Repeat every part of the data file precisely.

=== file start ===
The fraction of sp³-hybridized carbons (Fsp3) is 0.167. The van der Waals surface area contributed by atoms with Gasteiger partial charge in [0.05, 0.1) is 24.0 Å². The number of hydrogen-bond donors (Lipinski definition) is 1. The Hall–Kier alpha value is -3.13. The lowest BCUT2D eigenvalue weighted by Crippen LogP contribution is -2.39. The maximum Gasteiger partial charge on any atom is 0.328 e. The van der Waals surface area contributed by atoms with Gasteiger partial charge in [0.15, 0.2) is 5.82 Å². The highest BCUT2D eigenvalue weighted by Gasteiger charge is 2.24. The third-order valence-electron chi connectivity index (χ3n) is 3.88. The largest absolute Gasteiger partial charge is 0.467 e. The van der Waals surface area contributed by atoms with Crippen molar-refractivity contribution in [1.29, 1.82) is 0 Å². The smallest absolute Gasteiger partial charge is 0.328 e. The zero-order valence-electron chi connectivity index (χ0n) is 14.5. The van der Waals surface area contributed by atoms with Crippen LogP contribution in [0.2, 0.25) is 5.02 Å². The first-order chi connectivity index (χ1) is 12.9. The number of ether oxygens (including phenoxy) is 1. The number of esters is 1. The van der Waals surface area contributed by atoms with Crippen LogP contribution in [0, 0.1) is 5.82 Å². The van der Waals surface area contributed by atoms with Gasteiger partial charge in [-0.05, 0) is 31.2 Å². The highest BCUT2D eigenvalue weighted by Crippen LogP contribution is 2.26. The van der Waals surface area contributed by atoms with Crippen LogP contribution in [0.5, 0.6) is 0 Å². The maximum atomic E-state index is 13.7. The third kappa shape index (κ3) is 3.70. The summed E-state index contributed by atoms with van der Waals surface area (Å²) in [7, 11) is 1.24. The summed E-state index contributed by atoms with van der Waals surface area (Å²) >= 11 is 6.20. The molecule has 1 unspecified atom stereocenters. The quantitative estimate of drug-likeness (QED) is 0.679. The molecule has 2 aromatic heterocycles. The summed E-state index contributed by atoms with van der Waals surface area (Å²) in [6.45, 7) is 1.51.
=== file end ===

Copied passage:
The fraction of sp³-hybridized carbons (Fsp3) is 0.167. The van der Waals surface area contributed by atoms with Gasteiger partial charge in [0.05, 0.1) is 24.0 Å². The number of hydrogen-bond donors (Lipinski definition) is 1. The Hall–Kier alpha value is -3.13. The lowest BCUT2D eigenvalue weighted by Crippen LogP contribution is -2.39. The maximum Gasteiger partial charge on any atom is 0.328 e. The van der Waals surface area contributed by atoms with Gasteiger partial charge in [0.15, 0.2) is 5.82 Å². The highest BCUT2D eigenvalue weighted by Gasteiger charge is 2.24. The third-order valence-electron chi connectivity index (χ3n) is 3.88. The largest absolute Gasteiger partial charge is 0.467 e. The van der Waals surface area contributed by atoms with Crippen molar-refractivity contribution in [1.29, 1.82) is 0 Å². The smallest absolute Gasteiger partial charge is 0.328 e. The zero-order valence-electron chi connectivity index (χ0n) is 14.5. The van der Waals surface area contributed by atoms with Crippen LogP contribution in [0.2, 0.25) is 5.02 Å². The first-order chi connectivity index (χ1) is 12.9. The number of ether oxygens (including phenoxy) is 1. The number of esters is 1. The van der Waals surface area contributed by atoms with Crippen LogP contribution in [0, 0.1) is 5.82 Å². The van der Waals surface area contributed by atoms with Gasteiger partial charge in [-0.05, 0) is 31.2 Å². The highest BCUT2D eigenvalue weighted by Crippen LogP contribution is 2.26. The van der Waals surface area contributed by atoms with Crippen LogP contribution in [0.5, 0.6) is 0 Å². The maximum atomic E-state index is 13.7. The third kappa shape index (κ3) is 3.70. The summed E-state index contributed by atoms with van der Waals surface area (Å²) in [7, 11) is 1.24. The summed E-state index contributed by atoms with van der Waals surface area (Å²) >= 11 is 6.20. The molecule has 1 unspecified atom stereocenters. The quantitative estimate of drug-likeness (QED) is 0.679. The molecule has 2 aromatic heterocycles. The summed E-state index contributed by atoms with van der Waals surface area (Å²) in [6.45, 7) is 1.51.